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IL-16, risk factor, coronary artery disease, Sudan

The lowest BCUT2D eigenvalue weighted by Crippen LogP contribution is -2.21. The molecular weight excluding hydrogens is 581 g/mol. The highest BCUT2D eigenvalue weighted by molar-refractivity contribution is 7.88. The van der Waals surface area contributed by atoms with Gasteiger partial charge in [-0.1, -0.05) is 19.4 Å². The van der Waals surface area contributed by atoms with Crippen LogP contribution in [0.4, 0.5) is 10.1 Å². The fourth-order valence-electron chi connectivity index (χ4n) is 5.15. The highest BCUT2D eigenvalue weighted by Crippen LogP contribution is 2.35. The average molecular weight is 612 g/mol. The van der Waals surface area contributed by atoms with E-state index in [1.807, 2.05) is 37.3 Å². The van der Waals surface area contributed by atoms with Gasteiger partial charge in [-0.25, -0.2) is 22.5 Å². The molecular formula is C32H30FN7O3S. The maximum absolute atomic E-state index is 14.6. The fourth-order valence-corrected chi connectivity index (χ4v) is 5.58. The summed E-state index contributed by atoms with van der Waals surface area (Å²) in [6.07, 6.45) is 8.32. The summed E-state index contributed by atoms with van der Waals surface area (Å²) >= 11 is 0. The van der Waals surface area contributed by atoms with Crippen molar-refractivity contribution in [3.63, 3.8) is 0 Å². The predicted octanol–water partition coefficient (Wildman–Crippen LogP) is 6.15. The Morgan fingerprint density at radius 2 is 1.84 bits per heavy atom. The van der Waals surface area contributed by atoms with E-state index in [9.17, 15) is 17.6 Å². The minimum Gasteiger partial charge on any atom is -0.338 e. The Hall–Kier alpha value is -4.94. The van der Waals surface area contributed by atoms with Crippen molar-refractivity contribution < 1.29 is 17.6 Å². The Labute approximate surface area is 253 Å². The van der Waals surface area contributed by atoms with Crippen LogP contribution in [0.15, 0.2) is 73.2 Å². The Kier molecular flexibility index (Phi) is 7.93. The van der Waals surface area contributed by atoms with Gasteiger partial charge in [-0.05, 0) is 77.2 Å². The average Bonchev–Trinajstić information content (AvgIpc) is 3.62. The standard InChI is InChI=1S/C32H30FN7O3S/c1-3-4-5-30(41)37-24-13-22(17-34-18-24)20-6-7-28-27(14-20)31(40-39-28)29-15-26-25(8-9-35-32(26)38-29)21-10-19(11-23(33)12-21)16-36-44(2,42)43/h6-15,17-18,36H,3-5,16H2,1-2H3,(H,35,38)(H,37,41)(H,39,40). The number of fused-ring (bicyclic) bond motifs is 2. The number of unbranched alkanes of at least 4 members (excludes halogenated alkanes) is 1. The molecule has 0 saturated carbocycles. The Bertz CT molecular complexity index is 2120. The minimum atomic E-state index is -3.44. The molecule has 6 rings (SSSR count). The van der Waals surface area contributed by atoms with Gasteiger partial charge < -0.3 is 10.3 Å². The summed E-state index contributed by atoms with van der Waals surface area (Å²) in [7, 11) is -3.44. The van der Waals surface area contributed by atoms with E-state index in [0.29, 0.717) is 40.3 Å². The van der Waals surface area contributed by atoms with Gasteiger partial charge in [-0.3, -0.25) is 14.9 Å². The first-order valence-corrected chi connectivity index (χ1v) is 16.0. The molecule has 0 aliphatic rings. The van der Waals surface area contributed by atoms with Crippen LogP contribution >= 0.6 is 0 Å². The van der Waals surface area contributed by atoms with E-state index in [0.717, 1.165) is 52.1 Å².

The inflammatory process in the atherosclerotic artery may lead to increased blood levels of inflammatory cytokines. The aim of this study is to understand the role of inflammatory markers in the development of coronary artery disease. Therefore, a case-control study was conducted amongst coronary artery disease patients who attended the Sudan Heart Institute and healthy controls. Questionnaires were designed to determine the lifestyle and environmental factors for 200 participants (100 cases, 100 controls). Blood samples were collected to measure lipids profiles using enzymatic colorimetric and DNA extraction using the G-spin Kits. Polymerase chain reaction-restriction fragment length polymorphism (PCR-RFLP) was used for IL-6 and IL-16 genotyping. A total of 64% patients were males, 41% were at 51-61 years, and physical activity was common in 60% of the patients. The risk factors for coronary artery disease were hypertension 62%, angina 62%, cigarette smoking 38%, diabetes 33%, tobacco user 31%, drinking alcohol 24% and stroke 2%. Most patients had a family history of stroke 93%, hypertension 36%, diabetes 34%, angina 9%, and heart attack 4%. Total cholesterol and low-density lipoprotein were significantly different (P>0.05) between cases and controls, and they were significantly associated with IL-16 genotype. All risk factors for coronary artery diseases were strongly associated with IL-6 genotype (P-value < 0.05, OR >1). Whereas, IL-16 homozygous TT genotype was significantly associated with gender and physical activity. Lifestyle, family history, and IL-16 (TT) genotype are risk factors for coronary artery disease in Sudanese patients.